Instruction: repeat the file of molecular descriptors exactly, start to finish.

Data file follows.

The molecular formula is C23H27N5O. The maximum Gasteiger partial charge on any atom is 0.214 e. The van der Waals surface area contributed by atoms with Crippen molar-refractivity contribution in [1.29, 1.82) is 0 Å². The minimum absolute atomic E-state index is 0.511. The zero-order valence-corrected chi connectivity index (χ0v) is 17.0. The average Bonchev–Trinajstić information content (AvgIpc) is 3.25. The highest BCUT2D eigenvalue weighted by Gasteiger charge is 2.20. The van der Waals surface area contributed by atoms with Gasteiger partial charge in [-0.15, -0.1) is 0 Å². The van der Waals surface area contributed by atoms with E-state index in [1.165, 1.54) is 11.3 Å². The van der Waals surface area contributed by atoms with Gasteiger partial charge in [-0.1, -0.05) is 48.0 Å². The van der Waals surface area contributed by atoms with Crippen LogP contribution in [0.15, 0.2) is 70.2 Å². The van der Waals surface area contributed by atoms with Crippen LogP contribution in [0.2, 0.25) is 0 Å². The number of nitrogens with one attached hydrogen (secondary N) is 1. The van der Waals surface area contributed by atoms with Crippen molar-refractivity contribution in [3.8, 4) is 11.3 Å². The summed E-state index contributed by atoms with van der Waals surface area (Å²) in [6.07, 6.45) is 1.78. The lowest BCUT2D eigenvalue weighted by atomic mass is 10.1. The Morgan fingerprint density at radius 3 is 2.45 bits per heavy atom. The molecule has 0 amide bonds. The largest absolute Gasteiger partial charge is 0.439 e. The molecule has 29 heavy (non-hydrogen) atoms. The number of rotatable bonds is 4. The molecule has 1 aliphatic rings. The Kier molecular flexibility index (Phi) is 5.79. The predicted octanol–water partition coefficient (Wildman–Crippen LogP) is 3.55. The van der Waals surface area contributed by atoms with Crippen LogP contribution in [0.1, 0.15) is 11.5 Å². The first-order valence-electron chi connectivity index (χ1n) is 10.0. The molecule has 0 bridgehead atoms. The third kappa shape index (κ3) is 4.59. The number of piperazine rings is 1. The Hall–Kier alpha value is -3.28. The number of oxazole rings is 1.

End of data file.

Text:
The molecular formula is C23H27N5O. The maximum Gasteiger partial charge on any atom is 0.214 e. The van der Waals surface area contributed by atoms with Crippen molar-refractivity contribution in [1.29, 1.82) is 0 Å². The minimum absolute atomic E-state index is 0.511. The zero-order valence-corrected chi connectivity index (χ0v) is 17.0. The average Bonchev–Trinajstić information content (AvgIpc) is 3.25. The highest BCUT2D eigenvalue weighted by Gasteiger charge is 2.20. The van der Waals surface area contributed by atoms with Gasteiger partial charge in [-0.15, -0.1) is 0 Å². The van der Waals surface area contributed by atoms with E-state index in [1.165, 1.54) is 11.3 Å². The van der Waals surface area contributed by atoms with Gasteiger partial charge in [-0.1, -0.05) is 48.0 Å². The van der Waals surface area contributed by atoms with Crippen LogP contribution in [0.15, 0.2) is 70.2 Å². The van der Waals surface area contributed by atoms with Crippen LogP contribution in [0.2, 0.25) is 0 Å². The number of nitrogens with one attached hydrogen (secondary N) is 1. The van der Waals surface area contributed by atoms with Crippen molar-refractivity contribution in [3.8, 4) is 11.3 Å². The summed E-state index contributed by atoms with van der Waals surface area (Å²) in [6.07, 6.45) is 1.78. The lowest BCUT2D eigenvalue weighted by atomic mass is 10.1. The Morgan fingerprint density at radius 3 is 2.45 bits per heavy atom. The molecule has 0 amide bonds. The largest absolute Gasteiger partial charge is 0.439 e. The molecule has 29 heavy (non-hydrogen) atoms. The number of rotatable bonds is 4. The molecule has 1 aliphatic rings. The Kier molecular flexibility index (Phi) is 5.79. The predicted octanol–water partition coefficient (Wildman–Crippen LogP) is 3.55. The van der Waals surface area contributed by atoms with Crippen LogP contribution in [0.1, 0.15) is 11.5 Å². The first-order valence-electron chi connectivity index (χ1n) is 10.0. The molecule has 0 bridgehead atoms. The third kappa shape index (κ3) is 4.59. The number of piperazine rings is 1. The Hall–Kier alpha value is -3.28. The number of oxazole rings is 1.